Rockville, Md., July 22, 2009 Quantities of a prescription medication used throughout the world for treating malaria have been identified as lacking any active ingredient and presumably counterfeit. These are being removed from the market in Ghana, where they were discovered recently and confirmed as fake last Friday. The discovery was made by a vigilant citizen who contacted the Medicines Quality Monitoring program set up by the U.S. Agency for International Development (USAID)-supported Drug Quality and Information (DQI) Program, implemented by the U.S. Pharmacopeial (USP) Convention. USP is a nonprofit scientific organization that develops globally recognized standards for the quality of medicines. Through the DQI Program, USP works in developing countries to help verify, assure and improve the quality of medicines intended to treat life-threatening neglected diseases such as malaria, HIV/AIDS and tuberculosis, as well as advance the appropriate use of these medicines.
The fake drug found in Ghana did not contain the active pharmaceutical ingredients of the Novartis Coartem product it was being sold as, posing a significant health threat to patients relying on the medication. This drug is an artemisinin-based combination therapy recommended by the World Health Organization (WHO) for treating "uncomplicated" malaria, which is endemic in 108 countries, 45 in Africa. A major barrier in combating malaria throughout much of the developing world is the widespread presence of counterfeit and adulterated drugs, which undermines the public health. Not only do these drugs fail to deliver the appropriate treatment to individual patientsputting their lives at riskbut they contribute to the growth of drug-resistant strains of malaria, one of the greatest challenges to malaria control today.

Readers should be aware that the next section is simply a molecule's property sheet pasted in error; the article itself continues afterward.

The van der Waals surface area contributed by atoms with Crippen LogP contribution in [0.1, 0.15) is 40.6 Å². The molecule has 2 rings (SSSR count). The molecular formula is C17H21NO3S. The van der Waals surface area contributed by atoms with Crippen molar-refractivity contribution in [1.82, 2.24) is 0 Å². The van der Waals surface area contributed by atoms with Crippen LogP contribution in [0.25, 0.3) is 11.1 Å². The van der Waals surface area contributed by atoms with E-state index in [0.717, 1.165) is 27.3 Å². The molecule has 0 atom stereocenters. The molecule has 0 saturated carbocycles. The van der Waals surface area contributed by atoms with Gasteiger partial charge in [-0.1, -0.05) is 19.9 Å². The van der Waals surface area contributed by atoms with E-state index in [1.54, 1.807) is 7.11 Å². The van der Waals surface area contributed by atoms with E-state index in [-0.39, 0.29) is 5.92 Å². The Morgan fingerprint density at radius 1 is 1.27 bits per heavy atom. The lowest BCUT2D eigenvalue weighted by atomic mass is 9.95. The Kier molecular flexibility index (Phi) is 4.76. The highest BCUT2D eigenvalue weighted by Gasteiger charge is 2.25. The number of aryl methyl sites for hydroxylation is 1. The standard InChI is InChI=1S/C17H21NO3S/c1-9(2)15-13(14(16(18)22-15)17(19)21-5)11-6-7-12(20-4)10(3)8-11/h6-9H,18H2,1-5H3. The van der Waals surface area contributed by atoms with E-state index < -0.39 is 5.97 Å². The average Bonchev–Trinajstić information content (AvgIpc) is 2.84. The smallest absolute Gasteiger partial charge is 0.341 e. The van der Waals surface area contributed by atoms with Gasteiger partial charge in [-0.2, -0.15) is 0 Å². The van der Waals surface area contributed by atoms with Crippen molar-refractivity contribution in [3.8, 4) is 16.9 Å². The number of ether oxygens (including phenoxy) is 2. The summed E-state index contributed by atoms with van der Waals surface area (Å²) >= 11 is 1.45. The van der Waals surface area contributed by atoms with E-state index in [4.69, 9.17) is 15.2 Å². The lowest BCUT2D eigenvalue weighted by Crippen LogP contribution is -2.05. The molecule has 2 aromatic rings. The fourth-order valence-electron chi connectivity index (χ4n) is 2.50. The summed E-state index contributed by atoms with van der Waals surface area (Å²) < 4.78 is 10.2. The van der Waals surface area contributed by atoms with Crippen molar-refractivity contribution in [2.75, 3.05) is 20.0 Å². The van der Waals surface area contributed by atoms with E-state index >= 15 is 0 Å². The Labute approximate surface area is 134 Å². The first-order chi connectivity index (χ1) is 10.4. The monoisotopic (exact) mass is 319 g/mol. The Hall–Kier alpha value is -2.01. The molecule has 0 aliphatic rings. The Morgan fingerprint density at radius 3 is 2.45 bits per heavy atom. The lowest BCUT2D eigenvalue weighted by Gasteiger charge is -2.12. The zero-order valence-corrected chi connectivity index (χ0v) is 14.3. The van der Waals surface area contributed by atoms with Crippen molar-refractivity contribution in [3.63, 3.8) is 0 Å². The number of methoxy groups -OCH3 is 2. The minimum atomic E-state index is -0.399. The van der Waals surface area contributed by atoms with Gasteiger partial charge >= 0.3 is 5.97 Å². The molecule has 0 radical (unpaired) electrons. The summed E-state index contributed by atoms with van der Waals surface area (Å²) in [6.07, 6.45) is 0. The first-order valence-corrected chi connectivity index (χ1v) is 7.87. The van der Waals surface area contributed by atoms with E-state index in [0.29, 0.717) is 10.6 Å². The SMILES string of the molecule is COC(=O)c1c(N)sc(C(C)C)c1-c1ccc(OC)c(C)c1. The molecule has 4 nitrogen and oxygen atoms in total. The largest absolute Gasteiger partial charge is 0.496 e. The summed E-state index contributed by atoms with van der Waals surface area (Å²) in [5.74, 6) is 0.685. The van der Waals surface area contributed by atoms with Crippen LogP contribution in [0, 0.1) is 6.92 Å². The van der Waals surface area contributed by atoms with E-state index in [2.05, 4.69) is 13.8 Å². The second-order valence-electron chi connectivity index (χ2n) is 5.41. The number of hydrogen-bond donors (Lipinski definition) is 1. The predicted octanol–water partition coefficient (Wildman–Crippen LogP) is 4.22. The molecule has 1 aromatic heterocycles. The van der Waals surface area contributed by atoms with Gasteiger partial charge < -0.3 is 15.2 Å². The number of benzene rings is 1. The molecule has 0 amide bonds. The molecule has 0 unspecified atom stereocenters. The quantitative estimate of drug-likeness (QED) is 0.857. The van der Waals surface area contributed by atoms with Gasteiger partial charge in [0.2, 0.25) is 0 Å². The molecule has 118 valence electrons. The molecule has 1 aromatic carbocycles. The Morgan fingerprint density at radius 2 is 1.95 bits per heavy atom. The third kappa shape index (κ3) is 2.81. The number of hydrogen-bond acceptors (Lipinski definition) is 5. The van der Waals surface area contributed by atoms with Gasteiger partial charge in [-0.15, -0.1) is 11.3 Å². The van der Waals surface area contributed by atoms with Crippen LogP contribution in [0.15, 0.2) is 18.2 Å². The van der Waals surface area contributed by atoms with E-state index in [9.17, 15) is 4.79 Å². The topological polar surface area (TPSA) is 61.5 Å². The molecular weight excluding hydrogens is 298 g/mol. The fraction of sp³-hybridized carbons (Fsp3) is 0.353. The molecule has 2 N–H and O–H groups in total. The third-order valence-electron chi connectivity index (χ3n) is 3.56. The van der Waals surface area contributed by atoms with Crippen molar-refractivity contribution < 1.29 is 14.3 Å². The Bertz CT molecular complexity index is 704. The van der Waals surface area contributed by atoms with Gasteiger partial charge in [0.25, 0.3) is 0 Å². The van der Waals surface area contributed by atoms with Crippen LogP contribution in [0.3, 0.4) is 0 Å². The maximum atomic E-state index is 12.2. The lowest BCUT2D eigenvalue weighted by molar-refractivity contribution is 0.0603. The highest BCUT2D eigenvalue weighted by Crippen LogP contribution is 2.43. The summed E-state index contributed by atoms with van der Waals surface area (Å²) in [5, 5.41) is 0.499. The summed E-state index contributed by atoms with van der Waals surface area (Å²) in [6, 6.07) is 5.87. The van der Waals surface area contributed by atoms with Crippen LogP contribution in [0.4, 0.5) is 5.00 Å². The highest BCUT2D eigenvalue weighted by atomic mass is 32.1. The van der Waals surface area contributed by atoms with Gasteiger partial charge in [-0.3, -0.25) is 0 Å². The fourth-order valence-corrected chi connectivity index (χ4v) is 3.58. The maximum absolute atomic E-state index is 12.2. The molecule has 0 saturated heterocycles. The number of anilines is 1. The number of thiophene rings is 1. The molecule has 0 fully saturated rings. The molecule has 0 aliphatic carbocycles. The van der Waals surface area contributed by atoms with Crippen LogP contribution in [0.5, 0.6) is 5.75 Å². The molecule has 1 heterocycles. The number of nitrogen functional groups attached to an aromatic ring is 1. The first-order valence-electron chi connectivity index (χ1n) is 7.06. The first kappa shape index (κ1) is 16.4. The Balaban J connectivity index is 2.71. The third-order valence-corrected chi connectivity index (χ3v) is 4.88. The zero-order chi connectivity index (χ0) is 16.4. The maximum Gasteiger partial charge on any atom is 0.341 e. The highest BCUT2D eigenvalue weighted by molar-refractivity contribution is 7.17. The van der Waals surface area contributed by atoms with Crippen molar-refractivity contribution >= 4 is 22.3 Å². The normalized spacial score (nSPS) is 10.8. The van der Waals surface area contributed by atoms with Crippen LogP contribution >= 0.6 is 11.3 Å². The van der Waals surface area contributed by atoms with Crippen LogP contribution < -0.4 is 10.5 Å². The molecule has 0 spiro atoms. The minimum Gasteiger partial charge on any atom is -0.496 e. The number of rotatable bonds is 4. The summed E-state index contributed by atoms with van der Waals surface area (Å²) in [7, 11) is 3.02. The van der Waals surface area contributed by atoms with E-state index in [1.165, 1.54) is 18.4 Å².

In this case, a local citizen brought a suspicious sample of "Coartem" to one of five sentinel sites set up in the country to monitor and test medicine quality. After failing initial testing at the site, further testing by Ghana Foods and Drug Board (FDB) confirmed the medicine was indeed counterfeit. The USP DQI Program established the sentinel sites in coordination with the FDB and other partners with funding from USAID/Ghana under the President's Malaria Initiative.
"This episode illustrates that the system the DQI Program established to improve drug quality by removing counterfeits is working," said Rev. Jonahan Martey, head of the FDB's Quality Control Laboratory. "Our joint efforts have only just begun to improve the public health situation here in Ghana, which has been continually challenged by the overwhelming presence of poor quality medicines. I look forward to continuing our work together to address malaria and other neglected diseases in the countryamong the biggest threats to the citizens of Ghana."
The FDB is currently seizing the drugs from wholesale and retail pharmacies as well as from licensed chemical sellers and is warning patients about the presence of the counterfeit Coartem tablets.
"We are pleased to see this compelling example of how the Medicines Quality Monitoring program established by the USP DQI Program is directly and positively impacting the health of patients in Ghana," said Patrick Lukulay, Ph.D., director of the program. "In this case, a local citizen brought the questionable medicine to one of the sentinel sites, which demonstrates one of the key ways we hoped the sites would workby becoming an integrated part of the local community that citizens would feel comfortable and confident going to with concerns."
The USP DQI Program is a cooperative agreement first awarded to USP by USAID in 2000 and renewed in 2005. Through the program, USP works in countries throughout Asia, Eastern Europe, Latin America and sub-Saharan Africa. Explaining the program, Lukulay notes that, "Every citizen deserves access to good quality medicines, and helping to make this a reality is our mandate."
|Contact: Francine Pierson|